Directing fellow Adin Walker enjoys chance to collaborate with conservatory

Reporter’s Note: Each summer, Chautauqua Theater Company opens its stage doors to young actors and theatermakers for a fully funded fellowship. This summer’s conservatory includes 14 actors, four design fellows and one directing fellow. They work alongside CTC staff and visiting professionals, and serve as the core of the theater company for all CTC shows. To help readers get to know them, interviews with CTC conservatory members have run regularly in the weekend edition of the Daily throughout the summer. This is the final installment.

Who: Adin Walker, 23, the directing fellow with the CTC conservatory.

He assisted CTC Artistic Director Andrew Borba on CTC’s season opener, Noises Off. He also assisted Dawn Monique Williams, director of Romeo & Juliet, collaborating on choreography for the dance scene. Walker took the lead on the CTC After Dark production of One Arm and the Bratton Late Night Cabaret.

Where he’s from: Born in Washington, D.C., Walker moved with his family to the San Francisco Bay area as a young child. He returned to D.C. as a teenager and now lives in New York City.

A graduate of Princeton University, Walker studied English, theater, and gender and sexuality, and spent as much time as possible outside of class directing and choreographing.

His older sister, Mia, acted on Broadway, so from a young age Walker was familiar with theater. The two are both now interested in directing and have collaborated.

First theatrical memory: Dancing brought Walker to the theater. He started training in ballet at a young age and then explored acrobatics, as well as jazz, modern and contemporary dance. An injury in high school took him out of his training, and he began to explore choreography and directing.

Theatrical credits: In July 2016, Walker collaborated with his sister on the New York premiere of the musical Normativity at the New York Musical Festival.

Other recent projects include assistant directing the New York premiere of Basil Kreimendahl’s Orange Julius with director Dustin Wills at Rattlestick Playwrights Theater in Manhattan, and assistant directing Taylor Mac’s Hir with director Shana Cooper at Woolly Mammoth Theatre in Washington, D.C.

Favorite playwrights: In addition to the work of Kreimendahl, Walker admires Tarell McCraney, the playwright behind In Moonlight Black Boys Look Blue, which was the basis for the Academy Award-winning “Moonlight,” and Shelagh Delaney, an English dramatist who wrote A Taste of Honey.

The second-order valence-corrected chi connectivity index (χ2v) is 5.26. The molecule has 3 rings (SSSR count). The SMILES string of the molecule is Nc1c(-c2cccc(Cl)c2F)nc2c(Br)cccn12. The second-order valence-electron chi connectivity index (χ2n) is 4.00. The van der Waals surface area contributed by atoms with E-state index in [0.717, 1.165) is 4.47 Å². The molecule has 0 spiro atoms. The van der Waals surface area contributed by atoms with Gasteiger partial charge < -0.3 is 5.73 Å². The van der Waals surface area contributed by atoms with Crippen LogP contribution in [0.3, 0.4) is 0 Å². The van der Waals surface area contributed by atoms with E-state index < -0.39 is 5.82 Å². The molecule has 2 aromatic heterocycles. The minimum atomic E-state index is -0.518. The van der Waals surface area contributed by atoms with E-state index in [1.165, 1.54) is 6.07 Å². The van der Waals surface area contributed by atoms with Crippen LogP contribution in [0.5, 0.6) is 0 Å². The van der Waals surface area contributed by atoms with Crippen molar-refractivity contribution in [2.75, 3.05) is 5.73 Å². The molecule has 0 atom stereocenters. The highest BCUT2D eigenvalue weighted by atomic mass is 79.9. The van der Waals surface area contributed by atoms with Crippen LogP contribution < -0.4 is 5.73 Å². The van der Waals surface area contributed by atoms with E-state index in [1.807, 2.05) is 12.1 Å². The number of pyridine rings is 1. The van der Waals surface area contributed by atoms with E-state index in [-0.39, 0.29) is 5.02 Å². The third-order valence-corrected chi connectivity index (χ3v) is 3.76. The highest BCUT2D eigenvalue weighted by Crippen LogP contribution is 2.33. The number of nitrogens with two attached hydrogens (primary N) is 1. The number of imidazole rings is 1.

Dream roles: Walker described himself as being “passionate about telling queer stories by queer writers.”

As a former dancer, he often focuses on the movement of a piece and the performers in it.

“I think there’s so much that our bodies can express,” Walker said. “And so I’m always just kind of searching for how we can, in the rehearsal room, create movement vocabularies that can help us experience and express all the layers that are happening in a story.”

Staying active: A yoga instructor in New York, Walker works out daily. He said he is also conscious about staying up to date with the world around him by listening to such podcasts as “Nancy” from WNYC and “Still Processing” from The New York Times.

Favorite food: Avocado toast

Why Chautauqua: As a freelance theatermaker in New York, Walker is often on his own. At Chautauqua, he gets the “special experience of being in residence at a theater for the summer.”

“I get to be part of the community here in such an ingrained way,” Walker said. “I was searching for that, and so I wanted to really come here to be part of a community. I was hungry for that.”

Tags : Adin WalkerChautauqua Theater CompanyctcThe Artstheater

The author Dara McBride

A recent graduate of Syracuse University’s Goldring Arts Journalism program, she comes to Chautauqua after covering Spoleto Festival USA in Charleston, South Carolina, for The Post and Courier. A Delaware native, she spent three years as a lifestyles editor on Maryland’s Eastern Shore writing about local authors, musicians and artists. Her work has also appeared in American Theatre magazine. She can be reached at or @DaraMcBride.